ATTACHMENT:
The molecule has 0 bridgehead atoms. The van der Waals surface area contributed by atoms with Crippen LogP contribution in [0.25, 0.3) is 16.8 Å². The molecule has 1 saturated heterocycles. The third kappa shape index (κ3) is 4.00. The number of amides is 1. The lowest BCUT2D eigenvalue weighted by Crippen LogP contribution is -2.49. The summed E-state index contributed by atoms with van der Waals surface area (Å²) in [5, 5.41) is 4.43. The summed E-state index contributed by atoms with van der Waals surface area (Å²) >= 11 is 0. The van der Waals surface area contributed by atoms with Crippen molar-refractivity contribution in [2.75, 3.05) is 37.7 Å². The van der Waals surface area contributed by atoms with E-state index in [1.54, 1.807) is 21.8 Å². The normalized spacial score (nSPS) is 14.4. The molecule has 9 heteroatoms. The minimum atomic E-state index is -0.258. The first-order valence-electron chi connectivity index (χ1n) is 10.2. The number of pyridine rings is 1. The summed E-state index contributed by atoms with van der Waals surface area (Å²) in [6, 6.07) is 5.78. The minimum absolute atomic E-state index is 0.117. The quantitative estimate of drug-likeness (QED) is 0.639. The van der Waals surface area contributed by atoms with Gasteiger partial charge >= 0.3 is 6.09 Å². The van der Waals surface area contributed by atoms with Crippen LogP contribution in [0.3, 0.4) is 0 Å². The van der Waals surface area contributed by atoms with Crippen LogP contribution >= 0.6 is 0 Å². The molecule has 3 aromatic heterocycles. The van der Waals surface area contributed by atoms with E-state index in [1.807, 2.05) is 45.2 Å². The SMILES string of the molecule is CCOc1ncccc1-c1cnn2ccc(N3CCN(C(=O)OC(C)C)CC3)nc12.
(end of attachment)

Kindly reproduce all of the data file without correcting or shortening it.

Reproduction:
The molecule has 0 bridgehead atoms. The van der Waals surface area contributed by atoms with Crippen LogP contribution in [0.25, 0.3) is 16.8 Å². The molecule has 1 saturated heterocycles. The third kappa shape index (κ3) is 4.00. The number of amides is 1. The lowest BCUT2D eigenvalue weighted by Crippen LogP contribution is -2.49. The summed E-state index contributed by atoms with van der Waals surface area (Å²) in [5, 5.41) is 4.43. The summed E-state index contributed by atoms with van der Waals surface area (Å²) >= 11 is 0. The van der Waals surface area contributed by atoms with Crippen molar-refractivity contribution in [2.75, 3.05) is 37.7 Å². The van der Waals surface area contributed by atoms with E-state index in [1.54, 1.807) is 21.8 Å². The normalized spacial score (nSPS) is 14.4. The molecule has 9 heteroatoms. The minimum atomic E-state index is -0.258. The first-order valence-electron chi connectivity index (χ1n) is 10.2. The number of pyridine rings is 1. The summed E-state index contributed by atoms with van der Waals surface area (Å²) in [6, 6.07) is 5.78. The minimum absolute atomic E-state index is 0.117. The quantitative estimate of drug-likeness (QED) is 0.639. The van der Waals surface area contributed by atoms with Gasteiger partial charge >= 0.3 is 6.09 Å². The van der Waals surface area contributed by atoms with Crippen LogP contribution in [0.3, 0.4) is 0 Å². The van der Waals surface area contributed by atoms with Crippen LogP contribution >= 0.6 is 0 Å². The molecule has 3 aromatic heterocycles. The van der Waals surface area contributed by atoms with E-state index in [1.807, 2.05) is 45.2 Å². The SMILES string of the molecule is CCOc1ncccc1-c1cnn2ccc(N3CCN(C(=O)OC(C)C)CC3)nc12.